How can UK Prime Minster Boris Johnson get a general election?
By Andrew Wilson
UK Prime Minister Boris Johnson says he wants a general election if the European Union agrees to delay Brexit until 31 January. But it is not as easy to call an election as it might seem. Here are three ways to do it:
Option 1: The Fixed-term Parliaments Act of 2011 provides for general elections to be held every five years unless two-thirds of MPs vote for a motion for a general election sooner – that means Johnson needs 434 of 650 MPs to vote for an election. It leaves the Conservative Party (which currently has 288 MPs) needing opposition parties to agree to the idea of an election.
Option 2: Change the Law. Boris Johnson could attempt to pass a bill to repeal the Fixed-term Parliaments Act of 2011. He would only need a simple majority for that. So 320 votes would be needed, rather than the 434 if the election was called within the rules set out in the Fixed-term Parliaments Act.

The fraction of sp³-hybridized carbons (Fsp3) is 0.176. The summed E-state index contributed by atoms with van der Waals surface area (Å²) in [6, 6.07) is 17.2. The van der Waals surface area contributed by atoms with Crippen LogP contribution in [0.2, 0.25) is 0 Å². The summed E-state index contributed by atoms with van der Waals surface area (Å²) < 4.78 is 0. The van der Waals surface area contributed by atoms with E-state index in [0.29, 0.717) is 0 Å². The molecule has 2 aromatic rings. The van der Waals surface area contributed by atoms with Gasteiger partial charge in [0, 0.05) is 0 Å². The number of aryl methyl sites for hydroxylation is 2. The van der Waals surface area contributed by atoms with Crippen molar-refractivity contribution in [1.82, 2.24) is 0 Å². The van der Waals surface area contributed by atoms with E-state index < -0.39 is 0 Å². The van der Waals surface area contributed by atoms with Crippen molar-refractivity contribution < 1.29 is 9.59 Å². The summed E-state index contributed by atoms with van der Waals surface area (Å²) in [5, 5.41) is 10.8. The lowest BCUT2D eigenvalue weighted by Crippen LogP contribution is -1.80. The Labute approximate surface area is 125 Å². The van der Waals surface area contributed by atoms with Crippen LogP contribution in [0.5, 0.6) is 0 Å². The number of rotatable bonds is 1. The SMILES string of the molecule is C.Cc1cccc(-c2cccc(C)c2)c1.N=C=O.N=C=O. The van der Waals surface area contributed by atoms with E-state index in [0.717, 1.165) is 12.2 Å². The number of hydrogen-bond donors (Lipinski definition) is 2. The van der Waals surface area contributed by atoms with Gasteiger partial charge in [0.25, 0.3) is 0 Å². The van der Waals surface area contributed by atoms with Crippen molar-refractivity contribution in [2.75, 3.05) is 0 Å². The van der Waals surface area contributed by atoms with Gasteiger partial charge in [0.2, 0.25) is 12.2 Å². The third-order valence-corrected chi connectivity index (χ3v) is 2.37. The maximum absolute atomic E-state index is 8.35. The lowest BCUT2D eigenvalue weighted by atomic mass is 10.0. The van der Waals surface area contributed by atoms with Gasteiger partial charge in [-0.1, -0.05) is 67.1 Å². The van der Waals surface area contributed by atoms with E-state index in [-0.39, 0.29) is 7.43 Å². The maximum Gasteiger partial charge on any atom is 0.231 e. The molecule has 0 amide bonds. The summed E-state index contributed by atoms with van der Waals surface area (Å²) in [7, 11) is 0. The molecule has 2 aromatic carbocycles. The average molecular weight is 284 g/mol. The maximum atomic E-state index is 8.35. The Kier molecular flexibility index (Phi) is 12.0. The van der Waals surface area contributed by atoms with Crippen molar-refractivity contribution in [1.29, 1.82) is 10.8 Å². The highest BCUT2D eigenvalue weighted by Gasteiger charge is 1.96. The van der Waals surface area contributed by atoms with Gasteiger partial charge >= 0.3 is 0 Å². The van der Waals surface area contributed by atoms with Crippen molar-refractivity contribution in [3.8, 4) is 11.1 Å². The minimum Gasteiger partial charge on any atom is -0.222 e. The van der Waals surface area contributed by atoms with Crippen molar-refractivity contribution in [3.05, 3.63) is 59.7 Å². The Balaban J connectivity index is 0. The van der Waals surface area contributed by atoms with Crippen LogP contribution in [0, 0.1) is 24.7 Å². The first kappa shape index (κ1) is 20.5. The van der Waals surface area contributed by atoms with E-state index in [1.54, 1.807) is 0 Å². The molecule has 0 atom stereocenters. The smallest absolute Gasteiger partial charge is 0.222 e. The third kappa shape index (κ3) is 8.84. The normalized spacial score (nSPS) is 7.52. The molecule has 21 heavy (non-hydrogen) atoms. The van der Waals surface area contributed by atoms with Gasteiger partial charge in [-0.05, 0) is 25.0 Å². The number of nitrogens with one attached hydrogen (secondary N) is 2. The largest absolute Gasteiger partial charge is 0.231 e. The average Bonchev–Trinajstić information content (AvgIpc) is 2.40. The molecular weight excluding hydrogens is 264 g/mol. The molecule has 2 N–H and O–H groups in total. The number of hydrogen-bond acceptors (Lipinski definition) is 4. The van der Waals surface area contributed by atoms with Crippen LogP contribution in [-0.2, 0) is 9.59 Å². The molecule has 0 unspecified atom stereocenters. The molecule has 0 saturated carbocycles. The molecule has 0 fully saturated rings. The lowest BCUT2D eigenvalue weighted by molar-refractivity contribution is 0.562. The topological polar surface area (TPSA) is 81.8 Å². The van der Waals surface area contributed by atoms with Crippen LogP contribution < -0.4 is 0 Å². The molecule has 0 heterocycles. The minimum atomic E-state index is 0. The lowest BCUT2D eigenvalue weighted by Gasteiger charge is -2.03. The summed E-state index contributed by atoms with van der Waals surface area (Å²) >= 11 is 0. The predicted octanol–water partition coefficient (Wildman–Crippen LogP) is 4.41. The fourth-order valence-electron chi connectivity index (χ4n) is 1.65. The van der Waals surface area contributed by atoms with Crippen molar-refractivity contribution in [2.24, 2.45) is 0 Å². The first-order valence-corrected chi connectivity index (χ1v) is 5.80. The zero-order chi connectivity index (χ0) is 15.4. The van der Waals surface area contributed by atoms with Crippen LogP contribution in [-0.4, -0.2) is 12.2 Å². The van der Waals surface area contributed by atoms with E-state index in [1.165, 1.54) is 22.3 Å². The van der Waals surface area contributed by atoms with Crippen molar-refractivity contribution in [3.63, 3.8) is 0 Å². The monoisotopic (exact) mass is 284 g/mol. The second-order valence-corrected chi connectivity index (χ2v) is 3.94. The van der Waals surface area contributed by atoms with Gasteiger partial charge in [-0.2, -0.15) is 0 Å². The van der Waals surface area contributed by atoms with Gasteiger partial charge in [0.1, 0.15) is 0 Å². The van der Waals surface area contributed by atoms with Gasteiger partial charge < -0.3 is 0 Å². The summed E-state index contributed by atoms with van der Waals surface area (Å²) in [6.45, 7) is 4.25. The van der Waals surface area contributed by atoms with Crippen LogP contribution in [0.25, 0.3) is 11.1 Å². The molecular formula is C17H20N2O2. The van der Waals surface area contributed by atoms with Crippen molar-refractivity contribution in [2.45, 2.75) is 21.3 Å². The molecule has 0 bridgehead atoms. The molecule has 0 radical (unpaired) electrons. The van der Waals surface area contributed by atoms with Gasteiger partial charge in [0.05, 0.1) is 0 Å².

Option 3: Call for a vote of no confidence, and lose (deliberately or otherwise). Johnson has proved to be open to a variety of measures to achieve his aims, but this one could be risky. If he proposes a motion of no confidence and loses, opposition parties have 14 days to attempt to form a government of their own. If they fail to win a confidence vote within the two weeks, an election will have to happen. But the risk for Johnson is that Labour, the Scottish National Party, the Liberal Democrats and various anti-Brexit independents could form a temporary coalition to, for example, call a fresh referendum on Brexit.